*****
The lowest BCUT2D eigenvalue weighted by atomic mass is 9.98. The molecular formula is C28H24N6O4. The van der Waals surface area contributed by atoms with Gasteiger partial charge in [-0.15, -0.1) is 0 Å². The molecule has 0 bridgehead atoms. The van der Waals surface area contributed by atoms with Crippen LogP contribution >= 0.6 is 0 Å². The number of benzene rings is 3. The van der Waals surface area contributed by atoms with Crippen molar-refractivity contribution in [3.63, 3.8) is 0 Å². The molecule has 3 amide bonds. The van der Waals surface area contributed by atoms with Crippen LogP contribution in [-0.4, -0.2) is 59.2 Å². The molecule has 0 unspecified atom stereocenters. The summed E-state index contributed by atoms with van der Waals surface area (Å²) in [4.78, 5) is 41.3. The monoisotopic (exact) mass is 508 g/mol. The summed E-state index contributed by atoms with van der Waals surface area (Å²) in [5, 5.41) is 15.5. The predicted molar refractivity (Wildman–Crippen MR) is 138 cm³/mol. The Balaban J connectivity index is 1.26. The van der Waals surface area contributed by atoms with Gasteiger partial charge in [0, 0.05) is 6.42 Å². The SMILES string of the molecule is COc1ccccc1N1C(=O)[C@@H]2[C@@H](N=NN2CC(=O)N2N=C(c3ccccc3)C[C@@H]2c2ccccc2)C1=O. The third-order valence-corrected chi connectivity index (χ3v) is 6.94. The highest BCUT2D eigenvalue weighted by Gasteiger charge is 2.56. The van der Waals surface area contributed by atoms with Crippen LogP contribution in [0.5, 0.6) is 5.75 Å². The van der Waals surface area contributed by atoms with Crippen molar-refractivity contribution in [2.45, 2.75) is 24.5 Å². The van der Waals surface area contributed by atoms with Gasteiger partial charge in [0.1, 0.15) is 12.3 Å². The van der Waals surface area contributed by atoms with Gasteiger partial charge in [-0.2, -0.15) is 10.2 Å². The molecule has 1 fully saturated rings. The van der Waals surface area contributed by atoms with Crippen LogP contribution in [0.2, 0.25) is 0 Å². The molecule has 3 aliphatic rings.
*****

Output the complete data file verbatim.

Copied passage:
The lowest BCUT2D eigenvalue weighted by atomic mass is 9.98. The molecular formula is C28H24N6O4. The van der Waals surface area contributed by atoms with Gasteiger partial charge in [-0.15, -0.1) is 0 Å². The molecule has 0 bridgehead atoms. The van der Waals surface area contributed by atoms with Crippen LogP contribution >= 0.6 is 0 Å². The number of benzene rings is 3. The van der Waals surface area contributed by atoms with Crippen molar-refractivity contribution in [3.63, 3.8) is 0 Å². The molecule has 3 amide bonds. The van der Waals surface area contributed by atoms with Crippen LogP contribution in [-0.4, -0.2) is 59.2 Å². The molecule has 0 unspecified atom stereocenters. The summed E-state index contributed by atoms with van der Waals surface area (Å²) in [4.78, 5) is 41.3. The monoisotopic (exact) mass is 508 g/mol. The summed E-state index contributed by atoms with van der Waals surface area (Å²) in [5, 5.41) is 15.5. The predicted molar refractivity (Wildman–Crippen MR) is 138 cm³/mol. The Balaban J connectivity index is 1.26. The van der Waals surface area contributed by atoms with Gasteiger partial charge in [0, 0.05) is 6.42 Å². The SMILES string of the molecule is COc1ccccc1N1C(=O)[C@@H]2[C@@H](N=NN2CC(=O)N2N=C(c3ccccc3)C[C@@H]2c2ccccc2)C1=O. The third-order valence-corrected chi connectivity index (χ3v) is 6.94. The highest BCUT2D eigenvalue weighted by Gasteiger charge is 2.56. The van der Waals surface area contributed by atoms with Crippen LogP contribution in [0.5, 0.6) is 5.75 Å². The van der Waals surface area contributed by atoms with Crippen molar-refractivity contribution in [2.45, 2.75) is 24.5 Å². The van der Waals surface area contributed by atoms with Gasteiger partial charge in [0.1, 0.15) is 12.3 Å². The van der Waals surface area contributed by atoms with Gasteiger partial charge in [-0.2, -0.15) is 10.2 Å². The molecule has 1 fully saturated rings. The van der Waals surface area contributed by atoms with Crippen LogP contribution in [0.2, 0.25) is 0 Å². The molecule has 3 aliphatic rings.